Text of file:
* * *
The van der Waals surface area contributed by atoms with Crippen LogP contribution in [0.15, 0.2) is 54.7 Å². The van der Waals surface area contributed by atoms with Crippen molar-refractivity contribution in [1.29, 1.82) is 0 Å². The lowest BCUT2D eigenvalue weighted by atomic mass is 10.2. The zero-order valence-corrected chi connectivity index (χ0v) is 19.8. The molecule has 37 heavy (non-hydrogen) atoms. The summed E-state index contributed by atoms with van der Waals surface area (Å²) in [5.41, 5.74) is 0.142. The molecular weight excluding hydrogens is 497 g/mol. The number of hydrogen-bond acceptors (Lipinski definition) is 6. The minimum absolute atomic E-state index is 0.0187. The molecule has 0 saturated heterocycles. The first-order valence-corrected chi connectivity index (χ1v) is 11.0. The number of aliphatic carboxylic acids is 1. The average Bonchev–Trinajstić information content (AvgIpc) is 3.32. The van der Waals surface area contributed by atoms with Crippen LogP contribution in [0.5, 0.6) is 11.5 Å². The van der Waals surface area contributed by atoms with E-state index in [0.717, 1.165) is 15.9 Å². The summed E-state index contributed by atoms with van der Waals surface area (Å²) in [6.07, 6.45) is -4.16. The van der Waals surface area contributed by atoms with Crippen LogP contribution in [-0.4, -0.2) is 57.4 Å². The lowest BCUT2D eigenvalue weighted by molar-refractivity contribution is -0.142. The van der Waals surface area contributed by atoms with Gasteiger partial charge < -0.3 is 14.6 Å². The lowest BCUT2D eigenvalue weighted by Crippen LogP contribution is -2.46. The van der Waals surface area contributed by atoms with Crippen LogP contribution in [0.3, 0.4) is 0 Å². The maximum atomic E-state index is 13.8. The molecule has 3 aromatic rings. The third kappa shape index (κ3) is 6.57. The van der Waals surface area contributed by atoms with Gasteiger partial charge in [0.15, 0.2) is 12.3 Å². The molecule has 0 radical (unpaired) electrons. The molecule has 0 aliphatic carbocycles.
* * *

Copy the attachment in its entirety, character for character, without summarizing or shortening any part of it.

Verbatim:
The van der Waals surface area contributed by atoms with Crippen LogP contribution in [0.15, 0.2) is 54.7 Å². The van der Waals surface area contributed by atoms with Crippen molar-refractivity contribution in [1.29, 1.82) is 0 Å². The lowest BCUT2D eigenvalue weighted by atomic mass is 10.2. The zero-order valence-corrected chi connectivity index (χ0v) is 19.8. The molecule has 37 heavy (non-hydrogen) atoms. The summed E-state index contributed by atoms with van der Waals surface area (Å²) in [5.41, 5.74) is 0.142. The molecular weight excluding hydrogens is 497 g/mol. The number of hydrogen-bond acceptors (Lipinski definition) is 6. The minimum absolute atomic E-state index is 0.0187. The molecule has 0 saturated heterocycles. The first-order valence-corrected chi connectivity index (χ1v) is 11.0. The number of aliphatic carboxylic acids is 1. The average Bonchev–Trinajstić information content (AvgIpc) is 3.32. The van der Waals surface area contributed by atoms with Crippen LogP contribution in [0.5, 0.6) is 11.5 Å². The van der Waals surface area contributed by atoms with E-state index in [0.717, 1.165) is 15.9 Å². The summed E-state index contributed by atoms with van der Waals surface area (Å²) in [6.07, 6.45) is -4.16. The van der Waals surface area contributed by atoms with Crippen LogP contribution in [-0.4, -0.2) is 57.4 Å². The lowest BCUT2D eigenvalue weighted by molar-refractivity contribution is -0.142. The van der Waals surface area contributed by atoms with Gasteiger partial charge < -0.3 is 14.6 Å². The lowest BCUT2D eigenvalue weighted by Crippen LogP contribution is -2.46. The van der Waals surface area contributed by atoms with Crippen LogP contribution in [0.3, 0.4) is 0 Å². The maximum atomic E-state index is 13.8. The molecule has 3 aromatic rings. The third kappa shape index (κ3) is 6.57. The van der Waals surface area contributed by atoms with Gasteiger partial charge in [0.15, 0.2) is 12.3 Å². The molecule has 0 radical (unpaired) electrons. The molecule has 0 aliphatic carbocycles.